It's Week #43: Mash-Up

To be shot and submitted between Sunday, Oct 18 and Sunday, Oct 25 (noon, Eastern)

“Life is a mixing of all kind of things. Comedy and tragedy going together.”

― Alejandro Jodorowsky

We are all mashups. We are unions of our parents’ DNA, twirled and swirled, stitched together and allowed to develop, until we emerge whole and singular.

Perhaps this is why humans have been fascinated, from time immemorial, with the idea of the chimera. Monstrous creatures, chimeras are fusions of different beasts, come together in a single terrifying image. From the Sphinx to Pegasus, from ancient myth to modern culture, chimeras have captured our imaginations. They were the first mashup.

Today, the term “mashup” is far broader than something you might find in Dr. Frankenstein’s lab. Musicians use mashups to combine disparate songs – even disparate genres – into a single piece. Mixed media artists cross the boundaries of traditional media to create something entirely new. Even the culinary establishment has embraced the concept of the mashup – or as it’s known in that world, “fusion.”

Your challenge is to create your own mashup. Find two things (or more!) that don’t go together, and unite them in (un?)holy matrimony. You can document a mashup that already exists in your environment, or create one with Photoshop (see the Extra Credit section), or even mash up the photographic technique itself.

Tips and Tuts for this week:

  • Take a look at these brilliant mashups of disparate objects and scenes into a seamless new creation, by photographer Stephen McMennamy.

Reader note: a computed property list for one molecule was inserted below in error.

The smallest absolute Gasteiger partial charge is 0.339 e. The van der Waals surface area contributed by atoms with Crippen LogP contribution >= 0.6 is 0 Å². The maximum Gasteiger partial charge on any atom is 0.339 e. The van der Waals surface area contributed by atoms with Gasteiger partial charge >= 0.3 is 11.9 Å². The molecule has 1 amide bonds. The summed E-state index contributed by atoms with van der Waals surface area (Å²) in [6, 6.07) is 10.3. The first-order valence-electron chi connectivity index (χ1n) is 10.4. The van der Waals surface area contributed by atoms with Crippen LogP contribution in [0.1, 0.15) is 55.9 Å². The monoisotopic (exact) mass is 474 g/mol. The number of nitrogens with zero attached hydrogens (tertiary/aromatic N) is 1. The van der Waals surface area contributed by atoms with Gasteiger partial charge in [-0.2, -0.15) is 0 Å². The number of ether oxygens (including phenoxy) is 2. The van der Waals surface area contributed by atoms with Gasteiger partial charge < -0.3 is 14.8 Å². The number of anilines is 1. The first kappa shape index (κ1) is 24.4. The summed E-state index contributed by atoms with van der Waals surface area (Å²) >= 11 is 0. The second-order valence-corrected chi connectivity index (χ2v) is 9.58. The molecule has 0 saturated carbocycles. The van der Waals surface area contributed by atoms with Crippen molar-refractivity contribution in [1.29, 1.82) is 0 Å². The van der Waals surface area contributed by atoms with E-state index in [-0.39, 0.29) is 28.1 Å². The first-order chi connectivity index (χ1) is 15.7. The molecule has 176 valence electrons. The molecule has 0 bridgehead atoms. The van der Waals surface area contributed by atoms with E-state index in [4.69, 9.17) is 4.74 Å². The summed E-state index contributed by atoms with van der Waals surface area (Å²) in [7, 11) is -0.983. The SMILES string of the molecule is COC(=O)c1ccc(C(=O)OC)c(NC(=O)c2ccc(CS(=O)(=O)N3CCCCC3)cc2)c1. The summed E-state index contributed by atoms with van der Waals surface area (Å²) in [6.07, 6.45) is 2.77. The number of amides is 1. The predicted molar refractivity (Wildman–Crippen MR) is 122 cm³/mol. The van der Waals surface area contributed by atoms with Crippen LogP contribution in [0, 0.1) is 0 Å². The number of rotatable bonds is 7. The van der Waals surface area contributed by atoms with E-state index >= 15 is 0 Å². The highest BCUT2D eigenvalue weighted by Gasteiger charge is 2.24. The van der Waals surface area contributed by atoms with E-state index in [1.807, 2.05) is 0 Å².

• Think of two totally different objects what have some small thing in common that you can use as the “bridge” or connection between the two
  • If you’re “stitching together” multiple photographs, try to have similar backgrounds to give some unity to your mashup. It is also preferably to have these backgrounds without clutter so that all the focus is on the mashup itself.
  • Usually objects are mashed up, but what else could you combine? Perhaps you can mash up different ideas or situations, or people, or creatures…?
  • Remember, you don’t need to use Photoshop or other software to create your mashups. Think creatively about how to merge your subjects, or have them interact – as was done in this clever series of pets and their owners.
  • Just for fun: Try this morph generator to see what your future kids might look like, or what happens when you mix two celebrities. (No, you may not submit its outcome as your entry, it’s just meant to help you get your creative juices going!)

Looking for more inspiration? Check out these beautiful animal/human hybrids (may contain nudity), and these clever animal/animal creationsThis TED talk (“When Ideas Have Sex”) can also help you think outside the box. Browse #combophoto on Instagram for even more delights.

Extra Credit: Photo-Composite

Although Photoshop isn’t necessary for the challenge, you may find it indispensable if you attempt to tackle the extra credit. A photo-composite, by definition, combines elements from various shots into a single, unified image. Curious to try it? Here’s an excellent primer on creating a composite. This 52Frames blog post on layer masks is also a great resource. Remember, your photo-composite should still exemplify the “mashup” challenge.
Remember, it is not necessary to work in this Extra Credit piece. It’s extra credit!

The deadline for Week 43: Mash-Up has passed. Submissions will be open for Week 44: Emotion beginning Monday, Oct 26

Deadline: Oct 18, 2015 – 12:00 Noon (Eastern US)

Have a challenge idea for 2016?